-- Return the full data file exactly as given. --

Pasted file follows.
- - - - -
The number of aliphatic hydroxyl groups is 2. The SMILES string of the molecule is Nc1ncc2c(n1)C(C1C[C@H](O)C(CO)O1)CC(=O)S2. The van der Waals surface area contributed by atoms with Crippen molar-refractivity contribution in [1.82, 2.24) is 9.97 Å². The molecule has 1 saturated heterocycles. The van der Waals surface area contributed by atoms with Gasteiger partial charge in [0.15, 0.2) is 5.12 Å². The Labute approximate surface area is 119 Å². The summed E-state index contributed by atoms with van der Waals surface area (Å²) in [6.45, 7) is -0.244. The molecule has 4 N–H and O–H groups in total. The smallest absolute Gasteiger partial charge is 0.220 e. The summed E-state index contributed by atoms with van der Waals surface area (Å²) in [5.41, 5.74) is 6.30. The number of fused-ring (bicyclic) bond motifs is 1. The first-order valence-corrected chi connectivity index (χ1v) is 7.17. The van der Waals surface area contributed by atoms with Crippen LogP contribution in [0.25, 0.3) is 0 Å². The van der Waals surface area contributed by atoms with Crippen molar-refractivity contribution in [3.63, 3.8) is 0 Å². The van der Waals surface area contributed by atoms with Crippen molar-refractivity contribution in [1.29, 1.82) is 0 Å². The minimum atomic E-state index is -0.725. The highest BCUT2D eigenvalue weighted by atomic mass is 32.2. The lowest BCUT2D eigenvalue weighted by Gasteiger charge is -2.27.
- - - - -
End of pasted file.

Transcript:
The number of aliphatic hydroxyl groups is 2. The SMILES string of the molecule is Nc1ncc2c(n1)C(C1C[C@H](O)C(CO)O1)CC(=O)S2. The van der Waals surface area contributed by atoms with Crippen molar-refractivity contribution in [1.82, 2.24) is 9.97 Å². The molecule has 1 saturated heterocycles. The van der Waals surface area contributed by atoms with Gasteiger partial charge in [0.15, 0.2) is 5.12 Å². The Labute approximate surface area is 119 Å². The summed E-state index contributed by atoms with van der Waals surface area (Å²) in [6.45, 7) is -0.244. The molecule has 4 N–H and O–H groups in total. The smallest absolute Gasteiger partial charge is 0.220 e. The summed E-state index contributed by atoms with van der Waals surface area (Å²) in [5.41, 5.74) is 6.30. The number of fused-ring (bicyclic) bond motifs is 1. The first-order valence-corrected chi connectivity index (χ1v) is 7.17. The van der Waals surface area contributed by atoms with Crippen LogP contribution in [0.25, 0.3) is 0 Å². The van der Waals surface area contributed by atoms with Crippen molar-refractivity contribution in [3.63, 3.8) is 0 Å². The van der Waals surface area contributed by atoms with Crippen molar-refractivity contribution in [1.29, 1.82) is 0 Å². The minimum atomic E-state index is -0.725. The highest BCUT2D eigenvalue weighted by atomic mass is 32.2. The lowest BCUT2D eigenvalue weighted by Gasteiger charge is -2.27.